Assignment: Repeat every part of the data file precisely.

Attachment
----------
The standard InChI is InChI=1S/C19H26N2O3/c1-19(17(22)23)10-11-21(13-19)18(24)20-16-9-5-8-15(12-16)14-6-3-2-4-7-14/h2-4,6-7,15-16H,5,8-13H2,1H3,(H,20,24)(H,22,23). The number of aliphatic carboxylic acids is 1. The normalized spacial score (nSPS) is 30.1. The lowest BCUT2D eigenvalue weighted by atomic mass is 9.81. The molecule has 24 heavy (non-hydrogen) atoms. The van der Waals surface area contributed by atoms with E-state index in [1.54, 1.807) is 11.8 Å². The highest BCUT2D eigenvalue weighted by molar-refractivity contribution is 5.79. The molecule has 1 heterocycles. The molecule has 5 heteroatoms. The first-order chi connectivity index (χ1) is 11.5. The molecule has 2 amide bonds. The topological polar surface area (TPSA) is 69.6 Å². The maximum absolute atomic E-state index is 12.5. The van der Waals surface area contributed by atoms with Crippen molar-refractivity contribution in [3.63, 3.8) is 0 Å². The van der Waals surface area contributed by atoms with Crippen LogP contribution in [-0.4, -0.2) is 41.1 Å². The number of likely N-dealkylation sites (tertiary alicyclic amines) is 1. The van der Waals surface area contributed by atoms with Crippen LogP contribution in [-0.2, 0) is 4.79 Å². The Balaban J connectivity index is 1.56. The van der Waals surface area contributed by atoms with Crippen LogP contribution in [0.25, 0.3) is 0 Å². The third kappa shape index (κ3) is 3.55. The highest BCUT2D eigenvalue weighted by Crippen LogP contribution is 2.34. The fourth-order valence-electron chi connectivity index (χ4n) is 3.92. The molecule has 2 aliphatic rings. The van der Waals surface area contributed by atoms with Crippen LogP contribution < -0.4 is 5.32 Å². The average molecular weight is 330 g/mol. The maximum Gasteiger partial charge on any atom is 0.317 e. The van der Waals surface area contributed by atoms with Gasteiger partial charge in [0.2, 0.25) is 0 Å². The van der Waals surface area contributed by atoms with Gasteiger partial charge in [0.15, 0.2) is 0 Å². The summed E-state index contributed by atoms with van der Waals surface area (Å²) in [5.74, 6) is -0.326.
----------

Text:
The standard InChI is InChI=1S/C19H26N2O3/c1-19(17(22)23)10-11-21(13-19)18(24)20-16-9-5-8-15(12-16)14-6-3-2-4-7-14/h2-4,6-7,15-16H,5,8-13H2,1H3,(H,20,24)(H,22,23). The number of aliphatic carboxylic acids is 1. The normalized spacial score (nSPS) is 30.1. The lowest BCUT2D eigenvalue weighted by atomic mass is 9.81. The molecule has 24 heavy (non-hydrogen) atoms. The van der Waals surface area contributed by atoms with E-state index in [1.54, 1.807) is 11.8 Å². The highest BCUT2D eigenvalue weighted by molar-refractivity contribution is 5.79. The molecule has 1 heterocycles. The molecule has 5 heteroatoms. The first-order chi connectivity index (χ1) is 11.5. The molecule has 2 amide bonds. The topological polar surface area (TPSA) is 69.6 Å². The maximum absolute atomic E-state index is 12.5. The van der Waals surface area contributed by atoms with Crippen molar-refractivity contribution in [3.63, 3.8) is 0 Å². The van der Waals surface area contributed by atoms with Crippen LogP contribution in [-0.4, -0.2) is 41.1 Å². The number of likely N-dealkylation sites (tertiary alicyclic amines) is 1. The van der Waals surface area contributed by atoms with Crippen LogP contribution in [-0.2, 0) is 4.79 Å². The Balaban J connectivity index is 1.56. The van der Waals surface area contributed by atoms with Crippen LogP contribution in [0.25, 0.3) is 0 Å². The third kappa shape index (κ3) is 3.55. The highest BCUT2D eigenvalue weighted by Crippen LogP contribution is 2.34. The fourth-order valence-electron chi connectivity index (χ4n) is 3.92. The molecule has 2 aliphatic rings. The van der Waals surface area contributed by atoms with Crippen LogP contribution < -0.4 is 5.32 Å². The average molecular weight is 330 g/mol. The maximum Gasteiger partial charge on any atom is 0.317 e. The van der Waals surface area contributed by atoms with Gasteiger partial charge in [0.2, 0.25) is 0 Å². The van der Waals surface area contributed by atoms with Gasteiger partial charge in [0.15, 0.2) is 0 Å². The summed E-state index contributed by atoms with van der Waals surface area (Å²) in [5.74, 6) is -0.326.